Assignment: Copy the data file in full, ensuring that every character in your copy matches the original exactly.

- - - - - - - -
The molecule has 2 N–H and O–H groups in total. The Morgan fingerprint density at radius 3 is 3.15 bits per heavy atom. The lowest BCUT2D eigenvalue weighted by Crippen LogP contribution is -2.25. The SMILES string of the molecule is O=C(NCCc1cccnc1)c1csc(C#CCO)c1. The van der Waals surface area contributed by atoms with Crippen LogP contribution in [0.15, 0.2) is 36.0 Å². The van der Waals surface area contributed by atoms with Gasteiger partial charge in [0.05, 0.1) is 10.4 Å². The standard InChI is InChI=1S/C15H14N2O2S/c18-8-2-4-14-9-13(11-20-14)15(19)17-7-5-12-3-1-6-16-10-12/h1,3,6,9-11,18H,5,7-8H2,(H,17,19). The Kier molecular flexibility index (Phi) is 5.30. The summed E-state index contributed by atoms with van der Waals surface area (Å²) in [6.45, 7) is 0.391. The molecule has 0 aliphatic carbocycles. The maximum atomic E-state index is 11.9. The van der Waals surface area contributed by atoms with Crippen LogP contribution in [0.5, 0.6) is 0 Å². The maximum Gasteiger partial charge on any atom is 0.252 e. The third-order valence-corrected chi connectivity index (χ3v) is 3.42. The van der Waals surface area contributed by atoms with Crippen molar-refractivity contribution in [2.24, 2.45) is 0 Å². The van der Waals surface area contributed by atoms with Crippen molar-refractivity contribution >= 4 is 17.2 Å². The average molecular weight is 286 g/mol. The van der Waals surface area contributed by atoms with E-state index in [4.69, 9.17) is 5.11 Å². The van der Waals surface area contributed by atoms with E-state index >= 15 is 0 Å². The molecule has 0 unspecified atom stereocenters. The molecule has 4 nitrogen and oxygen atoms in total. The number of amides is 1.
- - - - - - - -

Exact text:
The molecule has 2 N–H and O–H groups in total. The Morgan fingerprint density at radius 3 is 3.15 bits per heavy atom. The lowest BCUT2D eigenvalue weighted by Crippen LogP contribution is -2.25. The SMILES string of the molecule is O=C(NCCc1cccnc1)c1csc(C#CCO)c1. The van der Waals surface area contributed by atoms with Crippen LogP contribution in [0.15, 0.2) is 36.0 Å². The van der Waals surface area contributed by atoms with Gasteiger partial charge in [0.05, 0.1) is 10.4 Å². The standard InChI is InChI=1S/C15H14N2O2S/c18-8-2-4-14-9-13(11-20-14)15(19)17-7-5-12-3-1-6-16-10-12/h1,3,6,9-11,18H,5,7-8H2,(H,17,19). The Kier molecular flexibility index (Phi) is 5.30. The summed E-state index contributed by atoms with van der Waals surface area (Å²) in [6.45, 7) is 0.391. The molecule has 0 aliphatic carbocycles. The maximum atomic E-state index is 11.9. The van der Waals surface area contributed by atoms with Crippen LogP contribution in [0.5, 0.6) is 0 Å². The maximum Gasteiger partial charge on any atom is 0.252 e. The third-order valence-corrected chi connectivity index (χ3v) is 3.42. The van der Waals surface area contributed by atoms with Crippen molar-refractivity contribution in [2.24, 2.45) is 0 Å². The van der Waals surface area contributed by atoms with Crippen molar-refractivity contribution >= 4 is 17.2 Å². The average molecular weight is 286 g/mol. The van der Waals surface area contributed by atoms with E-state index in [4.69, 9.17) is 5.11 Å². The van der Waals surface area contributed by atoms with E-state index >= 15 is 0 Å². The molecule has 0 unspecified atom stereocenters. The molecule has 4 nitrogen and oxygen atoms in total. The number of amides is 1.